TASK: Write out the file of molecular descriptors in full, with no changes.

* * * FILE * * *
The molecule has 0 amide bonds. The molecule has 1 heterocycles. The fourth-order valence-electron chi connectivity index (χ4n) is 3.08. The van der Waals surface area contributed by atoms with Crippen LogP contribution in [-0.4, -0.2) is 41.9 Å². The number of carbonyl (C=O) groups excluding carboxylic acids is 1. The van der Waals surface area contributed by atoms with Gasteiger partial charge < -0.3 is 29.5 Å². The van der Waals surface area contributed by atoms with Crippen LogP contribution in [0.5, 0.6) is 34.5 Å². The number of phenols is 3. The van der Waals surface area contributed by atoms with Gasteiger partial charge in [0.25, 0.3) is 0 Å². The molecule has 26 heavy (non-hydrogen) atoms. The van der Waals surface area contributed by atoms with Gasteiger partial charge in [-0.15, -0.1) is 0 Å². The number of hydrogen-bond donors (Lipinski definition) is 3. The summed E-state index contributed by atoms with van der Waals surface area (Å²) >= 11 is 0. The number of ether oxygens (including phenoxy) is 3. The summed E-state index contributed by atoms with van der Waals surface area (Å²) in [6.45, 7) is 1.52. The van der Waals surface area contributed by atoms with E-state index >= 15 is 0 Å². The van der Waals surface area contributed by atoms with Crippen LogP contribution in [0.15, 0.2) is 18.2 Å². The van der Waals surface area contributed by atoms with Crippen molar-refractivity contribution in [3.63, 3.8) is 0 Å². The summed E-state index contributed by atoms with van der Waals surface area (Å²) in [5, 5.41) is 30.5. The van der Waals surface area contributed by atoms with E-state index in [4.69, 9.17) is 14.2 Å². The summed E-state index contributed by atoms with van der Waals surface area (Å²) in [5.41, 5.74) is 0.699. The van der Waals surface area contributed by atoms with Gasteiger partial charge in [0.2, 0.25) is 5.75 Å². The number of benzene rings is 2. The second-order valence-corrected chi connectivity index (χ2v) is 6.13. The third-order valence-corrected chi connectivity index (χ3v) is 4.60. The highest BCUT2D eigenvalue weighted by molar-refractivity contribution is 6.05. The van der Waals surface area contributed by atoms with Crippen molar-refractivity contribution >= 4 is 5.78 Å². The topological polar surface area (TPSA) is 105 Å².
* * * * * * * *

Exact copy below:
The molecule has 0 amide bonds. The molecule has 1 heterocycles. The fourth-order valence-electron chi connectivity index (χ4n) is 3.08. The van der Waals surface area contributed by atoms with Crippen LogP contribution in [-0.4, -0.2) is 41.9 Å². The number of carbonyl (C=O) groups excluding carboxylic acids is 1. The van der Waals surface area contributed by atoms with Gasteiger partial charge < -0.3 is 29.5 Å². The van der Waals surface area contributed by atoms with Crippen LogP contribution in [0.5, 0.6) is 34.5 Å². The number of phenols is 3. The van der Waals surface area contributed by atoms with Gasteiger partial charge in [0.25, 0.3) is 0 Å². The molecule has 26 heavy (non-hydrogen) atoms. The van der Waals surface area contributed by atoms with Gasteiger partial charge in [-0.15, -0.1) is 0 Å². The number of hydrogen-bond donors (Lipinski definition) is 3. The summed E-state index contributed by atoms with van der Waals surface area (Å²) >= 11 is 0. The number of ether oxygens (including phenoxy) is 3. The summed E-state index contributed by atoms with van der Waals surface area (Å²) in [6.45, 7) is 1.52. The van der Waals surface area contributed by atoms with E-state index >= 15 is 0 Å². The van der Waals surface area contributed by atoms with Crippen LogP contribution in [0.15, 0.2) is 18.2 Å². The van der Waals surface area contributed by atoms with Crippen molar-refractivity contribution in [3.63, 3.8) is 0 Å². The summed E-state index contributed by atoms with van der Waals surface area (Å²) in [5, 5.41) is 30.5. The van der Waals surface area contributed by atoms with E-state index in [4.69, 9.17) is 14.2 Å². The summed E-state index contributed by atoms with van der Waals surface area (Å²) in [5.41, 5.74) is 0.699. The van der Waals surface area contributed by atoms with Gasteiger partial charge in [0.2, 0.25) is 5.75 Å². The number of benzene rings is 2. The second-order valence-corrected chi connectivity index (χ2v) is 6.13. The third-order valence-corrected chi connectivity index (χ3v) is 4.60. The highest BCUT2D eigenvalue weighted by molar-refractivity contribution is 6.05. The van der Waals surface area contributed by atoms with Crippen molar-refractivity contribution >= 4 is 5.78 Å². The topological polar surface area (TPSA) is 105 Å².